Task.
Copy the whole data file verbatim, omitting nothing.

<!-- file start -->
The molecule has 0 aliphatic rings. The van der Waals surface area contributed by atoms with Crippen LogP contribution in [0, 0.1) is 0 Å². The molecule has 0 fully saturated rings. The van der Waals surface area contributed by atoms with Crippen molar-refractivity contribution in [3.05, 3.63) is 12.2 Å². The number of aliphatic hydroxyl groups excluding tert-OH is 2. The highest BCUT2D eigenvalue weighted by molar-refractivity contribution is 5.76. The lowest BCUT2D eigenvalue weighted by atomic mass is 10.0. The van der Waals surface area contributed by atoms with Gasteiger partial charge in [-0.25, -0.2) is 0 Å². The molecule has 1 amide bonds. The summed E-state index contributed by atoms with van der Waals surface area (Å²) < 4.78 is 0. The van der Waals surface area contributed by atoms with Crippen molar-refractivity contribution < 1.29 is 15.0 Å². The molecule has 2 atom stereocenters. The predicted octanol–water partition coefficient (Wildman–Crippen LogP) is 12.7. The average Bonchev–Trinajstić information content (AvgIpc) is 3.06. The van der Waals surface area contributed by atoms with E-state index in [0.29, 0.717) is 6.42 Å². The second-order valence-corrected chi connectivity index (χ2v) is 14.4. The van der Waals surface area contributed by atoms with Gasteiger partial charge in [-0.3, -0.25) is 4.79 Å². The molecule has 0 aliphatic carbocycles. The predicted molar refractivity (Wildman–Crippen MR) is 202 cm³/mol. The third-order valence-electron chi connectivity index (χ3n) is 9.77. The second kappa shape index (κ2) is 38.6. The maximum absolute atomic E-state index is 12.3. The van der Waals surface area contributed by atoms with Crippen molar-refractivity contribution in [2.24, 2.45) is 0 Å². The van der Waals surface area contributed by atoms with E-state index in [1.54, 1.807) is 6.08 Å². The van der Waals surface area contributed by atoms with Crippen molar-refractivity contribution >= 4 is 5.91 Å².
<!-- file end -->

The molecule has 0 aliphatic rings. The van der Waals surface area contributed by atoms with Crippen LogP contribution in [0, 0.1) is 0 Å². The molecule has 0 fully saturated rings. The van der Waals surface area contributed by atoms with Crippen molar-refractivity contribution in [3.05, 3.63) is 12.2 Å². The number of aliphatic hydroxyl groups excluding tert-OH is 2. The highest BCUT2D eigenvalue weighted by molar-refractivity contribution is 5.76. The lowest BCUT2D eigenvalue weighted by atomic mass is 10.0. The van der Waals surface area contributed by atoms with Gasteiger partial charge in [-0.25, -0.2) is 0 Å². The molecule has 1 amide bonds. The summed E-state index contributed by atoms with van der Waals surface area (Å²) < 4.78 is 0. The van der Waals surface area contributed by atoms with Crippen molar-refractivity contribution < 1.29 is 15.0 Å². The molecule has 2 atom stereocenters. The predicted octanol–water partition coefficient (Wildman–Crippen LogP) is 12.7. The average Bonchev–Trinajstić information content (AvgIpc) is 3.06. The van der Waals surface area contributed by atoms with E-state index in [0.29, 0.717) is 6.42 Å². The second-order valence-corrected chi connectivity index (χ2v) is 14.4. The van der Waals surface area contributed by atoms with Gasteiger partial charge in [-0.3, -0.25) is 4.79 Å². The molecule has 0 aliphatic carbocycles. The predicted molar refractivity (Wildman–Crippen MR) is 202 cm³/mol. The third-order valence-electron chi connectivity index (χ3n) is 9.77. The second kappa shape index (κ2) is 38.6. The maximum absolute atomic E-state index is 12.3. The van der Waals surface area contributed by atoms with Crippen molar-refractivity contribution in [2.24, 2.45) is 0 Å². The van der Waals surface area contributed by atoms with E-state index in [1.54, 1.807) is 6.08 Å². The van der Waals surface area contributed by atoms with Crippen molar-refractivity contribution >= 4 is 5.91 Å².